Released through Indie Recordings, Idiokrati is the accumulation of two years of hard work and a likely trigger to widespread recognition beyond their homeland. The band has risen from playing small Norwegian venues to lighting up festivals such as Pstereo and Hove as well as supporting the likes of Gallows and Kvelertak. The five friends who began playing music they loved in an old German bunker, have been on a forceful rise to date with the band travelling to Toronto In August 2012 to work on this their debut with producer Eric Ratz (Billy Talent, Cancer Bats, Comeback Kid). The album which emerged after four weeks of intensive work is a stirring and impacting bruising which ripples with infectious lures and irresistible melodic teasing. It is an uncompromising abrasion but one which employs skilfully crafted and engaged melodic flames.
From the moment opener Sluk Det Rått barges through the ear with a welcoming groove to the sinewy rhythms and riffs offered there is an immediate compelling draw to the release. The song is a grazing instigator through the barbed beats of drummer Per Christian Holm and the coarse vocals of Christopher Iversen but tempers their harsh rasping with magnetic melodic flares from the guitar and an imaginative sonic teasing which borders on sirenesque. Leading straight into second track Sjelsvrengt, the song is an impressive start equalled and continued by its successor. Again the melodic sonic magnetism is to the fore in the second track with the guitars of Morten D. Carlsson and Erlend N. Sætren irresistible in their invention and the bass of Erik A. Larsen a beast of muscular yet wanton contagious dance. The scorching presence of the song is less instantaneous than what came before but provokes an emotive response which is just as powerful.
Idiokrati continually does nothing less than impress, the likes of Mageplask with its mesmeric groove, the punk coated Slagen, and the intensive tempest Maktesløse encounters which ignite and energise the passions and primal instincts. The release has a fluid gait with many tracks evolving into the next seamlessly and with sonic skill though it too offers the only real downside to the release, a returning similarity across parts of the album. It is not a major negative but does defuse some of the invention underneath the surface scathing and occasionally make songs merge into one which an arguably over needed focus is required to differentiate.
Other than that the album is a tremendous debut and when tracks like the deliciously intimidating Deltidsidiot with its ‘celtic’ toned groove and the senses sizzling Hjemkomst lay their exhausting presence across the ear the release is exceptional. Man the Machetes offers strong emotions of much more to come too which really inspires Idiokrati to provoke immense anticipation for the band and their releases in the future. If you want something different then check out this impressively promising brawl of a band.
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Raw, abrasive, and deliberately confrontational, Irish post hardcore band Milestones is already well on the way to making a dent not only in their homeland but further afield, something their new release can only reinforce. Their new EP Entropy is an impressive swipe of aural brutality, one bruising bully to endure but be fully rewarded by. It leaves one clutching a support under its onslaught but full of complete satisfaction from its violent presence.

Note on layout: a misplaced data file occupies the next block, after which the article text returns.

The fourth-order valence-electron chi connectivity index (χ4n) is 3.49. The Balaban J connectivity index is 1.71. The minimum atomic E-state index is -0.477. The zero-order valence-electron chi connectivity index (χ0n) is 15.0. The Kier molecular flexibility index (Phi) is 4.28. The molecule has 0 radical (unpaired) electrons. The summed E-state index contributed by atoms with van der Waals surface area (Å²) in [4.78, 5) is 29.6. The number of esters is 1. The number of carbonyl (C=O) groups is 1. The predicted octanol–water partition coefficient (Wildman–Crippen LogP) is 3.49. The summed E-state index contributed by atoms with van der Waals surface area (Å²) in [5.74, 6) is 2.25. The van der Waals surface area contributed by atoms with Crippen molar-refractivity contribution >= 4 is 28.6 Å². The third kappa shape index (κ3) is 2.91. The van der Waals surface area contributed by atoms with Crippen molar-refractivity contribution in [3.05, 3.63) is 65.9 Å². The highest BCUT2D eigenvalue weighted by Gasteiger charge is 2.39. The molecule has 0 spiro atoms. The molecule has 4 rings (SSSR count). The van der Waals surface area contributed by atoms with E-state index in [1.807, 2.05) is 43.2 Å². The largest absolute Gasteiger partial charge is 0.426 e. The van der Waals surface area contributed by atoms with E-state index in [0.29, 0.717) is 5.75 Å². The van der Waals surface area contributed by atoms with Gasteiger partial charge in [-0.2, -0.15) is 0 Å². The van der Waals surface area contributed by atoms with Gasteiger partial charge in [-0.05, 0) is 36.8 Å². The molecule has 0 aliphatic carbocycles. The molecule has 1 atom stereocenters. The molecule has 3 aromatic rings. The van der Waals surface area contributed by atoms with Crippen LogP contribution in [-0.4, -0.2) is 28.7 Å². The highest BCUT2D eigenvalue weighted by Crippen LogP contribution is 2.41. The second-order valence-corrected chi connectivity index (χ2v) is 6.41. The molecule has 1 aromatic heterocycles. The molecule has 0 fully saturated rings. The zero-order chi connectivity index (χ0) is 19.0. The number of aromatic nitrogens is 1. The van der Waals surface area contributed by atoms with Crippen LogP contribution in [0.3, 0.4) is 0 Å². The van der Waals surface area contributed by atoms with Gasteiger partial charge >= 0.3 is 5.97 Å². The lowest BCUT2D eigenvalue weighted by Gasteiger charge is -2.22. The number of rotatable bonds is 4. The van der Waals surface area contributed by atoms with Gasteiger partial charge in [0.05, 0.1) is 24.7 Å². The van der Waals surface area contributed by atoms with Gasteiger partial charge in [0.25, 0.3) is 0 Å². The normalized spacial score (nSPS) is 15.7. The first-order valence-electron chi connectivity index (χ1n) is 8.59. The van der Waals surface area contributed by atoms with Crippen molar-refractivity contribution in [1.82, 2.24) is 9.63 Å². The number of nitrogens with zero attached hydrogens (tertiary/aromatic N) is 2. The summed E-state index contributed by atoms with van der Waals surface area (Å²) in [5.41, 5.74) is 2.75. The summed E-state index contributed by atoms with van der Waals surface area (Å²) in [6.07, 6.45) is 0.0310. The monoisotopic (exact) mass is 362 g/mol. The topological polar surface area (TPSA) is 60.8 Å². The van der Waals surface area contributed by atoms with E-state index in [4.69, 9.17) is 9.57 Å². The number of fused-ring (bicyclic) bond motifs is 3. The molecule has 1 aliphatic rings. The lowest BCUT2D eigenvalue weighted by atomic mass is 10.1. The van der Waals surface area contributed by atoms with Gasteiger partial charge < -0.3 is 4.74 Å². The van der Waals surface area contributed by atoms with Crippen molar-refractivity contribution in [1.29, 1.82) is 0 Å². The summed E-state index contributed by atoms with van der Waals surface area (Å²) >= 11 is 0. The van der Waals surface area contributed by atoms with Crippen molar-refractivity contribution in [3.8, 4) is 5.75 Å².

The quintet from Dublin rose from the ashes of Out of Nowhere in April 2011. With the band name came the Blood demo, a three track release which marked the new direction and set in motion the growing attention and power the band has since triggered. Two tracks The Boats and Gone With The Wind followed, each pulling further acclaim, whilst the band consistently destroyed stages alongside the likes of US band Bury Your Dead, Betrayal and Stick Around. Entropy is evidence of the band growing quickly and finding a depth to their music within songs of sheer towering intensity and undeniable quality. Released as a limited tape cassette via Savour Your Scene Records, just 100 units available, and as a download, the six track release is one to rupture senses and fry thoughts whilst igniting both into action just as equally.
Still Organs scrapes raw from its opening graze upon the ear and is soon probing the wound with a fury of tumultuous riffs and spiteful vocals. The delivery of Peter Kealy, backed by Jack Marmion and Rafino Murphy, simply crushing notes into being with plaintive cries and earnest shouts to match the inciteful guitar play of the other pair. The track is barely in excess of a minute but is a corruptive and stirring beast.
The following Premonitions carries the great start to even more intense heights. Again vocals and guitars strip flesh with their caustic might whilst the drums of Keith Davis rifle and plunder the ear with strong challenging beats and the bass of Keith Fish is a predatory stalker within the sonic violence. Again short, the song is an impact which leaves lingering marks to satisfy all with its extreme musical vehemence.
Needing an extra focus to delve beneath the surface acid, the EP is a varied and intelligent piece of songwriting. It is not an easy listen at times admittedly, and probably too harsh for some, but given time it unveils some of the freshest and more invigorating music to emerge in post hardcore for a long time. The outstanding Old Hands and arguably even better Graveside, leave the air sizzling as their venom is squeezed out through confronting rhythms and incendiary melodic enterprise all brought within a tight sonic whipping. There is a definite punk vein pulsating throughout, especially in the second of these two songs, which adds to the temper and cantankerous attitude of the music and rubs that little bit harder on its target.